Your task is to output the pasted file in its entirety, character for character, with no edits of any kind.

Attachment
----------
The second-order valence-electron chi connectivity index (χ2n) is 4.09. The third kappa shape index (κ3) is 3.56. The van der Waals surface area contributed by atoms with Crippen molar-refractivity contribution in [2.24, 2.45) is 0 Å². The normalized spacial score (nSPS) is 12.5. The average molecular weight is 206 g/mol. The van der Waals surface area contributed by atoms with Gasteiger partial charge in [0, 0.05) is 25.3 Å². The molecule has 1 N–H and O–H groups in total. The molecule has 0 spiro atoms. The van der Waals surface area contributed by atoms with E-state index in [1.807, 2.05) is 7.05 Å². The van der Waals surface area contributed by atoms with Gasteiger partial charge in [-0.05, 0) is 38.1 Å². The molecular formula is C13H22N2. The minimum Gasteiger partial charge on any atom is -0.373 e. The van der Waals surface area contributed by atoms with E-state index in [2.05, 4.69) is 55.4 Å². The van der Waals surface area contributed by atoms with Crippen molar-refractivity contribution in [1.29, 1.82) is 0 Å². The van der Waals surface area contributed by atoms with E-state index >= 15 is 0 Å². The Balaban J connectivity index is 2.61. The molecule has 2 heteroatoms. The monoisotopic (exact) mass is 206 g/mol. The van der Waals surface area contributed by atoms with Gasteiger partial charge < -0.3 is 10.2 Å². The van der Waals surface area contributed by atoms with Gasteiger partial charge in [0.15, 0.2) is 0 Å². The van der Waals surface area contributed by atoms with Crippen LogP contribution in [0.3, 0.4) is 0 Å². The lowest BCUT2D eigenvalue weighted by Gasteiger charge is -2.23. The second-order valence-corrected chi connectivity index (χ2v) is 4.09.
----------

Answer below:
The second-order valence-electron chi connectivity index (χ2n) is 4.09. The third kappa shape index (κ3) is 3.56. The van der Waals surface area contributed by atoms with Crippen molar-refractivity contribution in [2.24, 2.45) is 0 Å². The normalized spacial score (nSPS) is 12.5. The average molecular weight is 206 g/mol. The van der Waals surface area contributed by atoms with Gasteiger partial charge in [0, 0.05) is 25.3 Å². The molecule has 1 N–H and O–H groups in total. The molecule has 0 spiro atoms. The van der Waals surface area contributed by atoms with E-state index in [1.807, 2.05) is 7.05 Å². The van der Waals surface area contributed by atoms with Gasteiger partial charge in [-0.05, 0) is 38.1 Å². The molecular formula is C13H22N2. The minimum Gasteiger partial charge on any atom is -0.373 e. The van der Waals surface area contributed by atoms with E-state index in [2.05, 4.69) is 55.4 Å². The van der Waals surface area contributed by atoms with Crippen molar-refractivity contribution in [1.29, 1.82) is 0 Å². The van der Waals surface area contributed by atoms with E-state index >= 15 is 0 Å². The Balaban J connectivity index is 2.61. The molecule has 2 heteroatoms. The monoisotopic (exact) mass is 206 g/mol. The van der Waals surface area contributed by atoms with Gasteiger partial charge < -0.3 is 10.2 Å². The van der Waals surface area contributed by atoms with Gasteiger partial charge in [0.15, 0.2) is 0 Å². The van der Waals surface area contributed by atoms with Crippen LogP contribution in [0.3, 0.4) is 0 Å². The lowest BCUT2D eigenvalue weighted by Gasteiger charge is -2.23. The second-order valence-corrected chi connectivity index (χ2v) is 4.09.